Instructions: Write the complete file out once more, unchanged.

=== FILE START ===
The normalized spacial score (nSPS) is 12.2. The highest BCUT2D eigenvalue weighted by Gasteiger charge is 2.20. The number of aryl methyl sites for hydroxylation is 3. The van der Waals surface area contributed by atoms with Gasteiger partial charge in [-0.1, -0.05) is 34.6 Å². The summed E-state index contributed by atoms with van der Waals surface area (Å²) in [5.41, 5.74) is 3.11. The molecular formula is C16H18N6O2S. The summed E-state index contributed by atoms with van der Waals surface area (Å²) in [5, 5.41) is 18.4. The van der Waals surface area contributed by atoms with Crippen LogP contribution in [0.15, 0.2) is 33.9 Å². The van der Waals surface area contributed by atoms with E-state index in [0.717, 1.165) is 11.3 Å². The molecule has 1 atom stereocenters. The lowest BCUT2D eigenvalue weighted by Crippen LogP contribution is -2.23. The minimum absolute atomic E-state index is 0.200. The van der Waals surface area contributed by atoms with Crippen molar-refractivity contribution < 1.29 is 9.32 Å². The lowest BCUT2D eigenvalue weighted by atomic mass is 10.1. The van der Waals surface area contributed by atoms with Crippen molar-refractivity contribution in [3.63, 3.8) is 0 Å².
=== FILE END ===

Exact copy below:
The normalized spacial score (nSPS) is 12.2. The highest BCUT2D eigenvalue weighted by Gasteiger charge is 2.20. The number of aryl methyl sites for hydroxylation is 3. The van der Waals surface area contributed by atoms with Gasteiger partial charge in [-0.1, -0.05) is 34.6 Å². The summed E-state index contributed by atoms with van der Waals surface area (Å²) in [5.41, 5.74) is 3.11. The molecular formula is C16H18N6O2S. The summed E-state index contributed by atoms with van der Waals surface area (Å²) in [5, 5.41) is 18.4. The van der Waals surface area contributed by atoms with Crippen LogP contribution in [0.15, 0.2) is 33.9 Å². The van der Waals surface area contributed by atoms with E-state index in [0.717, 1.165) is 11.3 Å². The molecule has 1 atom stereocenters. The lowest BCUT2D eigenvalue weighted by Crippen LogP contribution is -2.23. The minimum absolute atomic E-state index is 0.200. The van der Waals surface area contributed by atoms with Crippen molar-refractivity contribution < 1.29 is 9.32 Å². The lowest BCUT2D eigenvalue weighted by atomic mass is 10.1. The van der Waals surface area contributed by atoms with Crippen molar-refractivity contribution in [3.63, 3.8) is 0 Å².